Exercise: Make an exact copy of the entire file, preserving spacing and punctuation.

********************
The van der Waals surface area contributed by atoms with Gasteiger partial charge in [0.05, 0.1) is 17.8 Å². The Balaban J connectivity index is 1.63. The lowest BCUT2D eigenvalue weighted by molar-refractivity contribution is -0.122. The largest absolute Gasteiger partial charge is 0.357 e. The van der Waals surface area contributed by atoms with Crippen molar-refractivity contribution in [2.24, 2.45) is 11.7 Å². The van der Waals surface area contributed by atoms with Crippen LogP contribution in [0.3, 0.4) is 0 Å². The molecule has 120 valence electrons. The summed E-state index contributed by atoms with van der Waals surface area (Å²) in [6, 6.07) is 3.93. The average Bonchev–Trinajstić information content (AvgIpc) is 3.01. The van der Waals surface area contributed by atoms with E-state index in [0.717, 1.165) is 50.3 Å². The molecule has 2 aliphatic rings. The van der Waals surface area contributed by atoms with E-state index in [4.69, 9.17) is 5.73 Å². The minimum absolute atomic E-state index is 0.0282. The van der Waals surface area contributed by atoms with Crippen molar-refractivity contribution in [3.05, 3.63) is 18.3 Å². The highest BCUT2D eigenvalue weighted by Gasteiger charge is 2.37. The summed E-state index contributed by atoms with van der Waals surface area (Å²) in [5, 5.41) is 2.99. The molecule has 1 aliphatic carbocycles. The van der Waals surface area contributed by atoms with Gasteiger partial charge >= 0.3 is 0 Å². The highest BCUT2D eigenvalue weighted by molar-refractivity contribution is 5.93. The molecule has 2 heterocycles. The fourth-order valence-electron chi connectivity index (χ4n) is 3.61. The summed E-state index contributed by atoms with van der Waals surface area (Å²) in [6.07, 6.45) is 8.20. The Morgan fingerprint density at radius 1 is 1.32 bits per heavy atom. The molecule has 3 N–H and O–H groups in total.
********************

The van der Waals surface area contributed by atoms with Gasteiger partial charge in [0.05, 0.1) is 17.8 Å². The Balaban J connectivity index is 1.63. The lowest BCUT2D eigenvalue weighted by molar-refractivity contribution is -0.122. The largest absolute Gasteiger partial charge is 0.357 e. The van der Waals surface area contributed by atoms with Crippen molar-refractivity contribution in [2.24, 2.45) is 11.7 Å². The van der Waals surface area contributed by atoms with Crippen LogP contribution in [0.3, 0.4) is 0 Å². The molecule has 120 valence electrons. The summed E-state index contributed by atoms with van der Waals surface area (Å²) in [6, 6.07) is 3.93. The average Bonchev–Trinajstić information content (AvgIpc) is 3.01. The van der Waals surface area contributed by atoms with E-state index in [0.717, 1.165) is 50.3 Å². The molecule has 2 aliphatic rings. The van der Waals surface area contributed by atoms with E-state index in [4.69, 9.17) is 5.73 Å². The minimum absolute atomic E-state index is 0.0282. The van der Waals surface area contributed by atoms with Crippen molar-refractivity contribution in [3.05, 3.63) is 18.3 Å². The highest BCUT2D eigenvalue weighted by Gasteiger charge is 2.37. The summed E-state index contributed by atoms with van der Waals surface area (Å²) in [5, 5.41) is 2.99. The molecule has 1 aliphatic carbocycles. The van der Waals surface area contributed by atoms with Gasteiger partial charge >= 0.3 is 0 Å². The highest BCUT2D eigenvalue weighted by molar-refractivity contribution is 5.93. The molecule has 2 heterocycles. The fourth-order valence-electron chi connectivity index (χ4n) is 3.61. The summed E-state index contributed by atoms with van der Waals surface area (Å²) in [6.07, 6.45) is 8.20. The Morgan fingerprint density at radius 1 is 1.32 bits per heavy atom. The molecule has 3 N–H and O–H groups in total.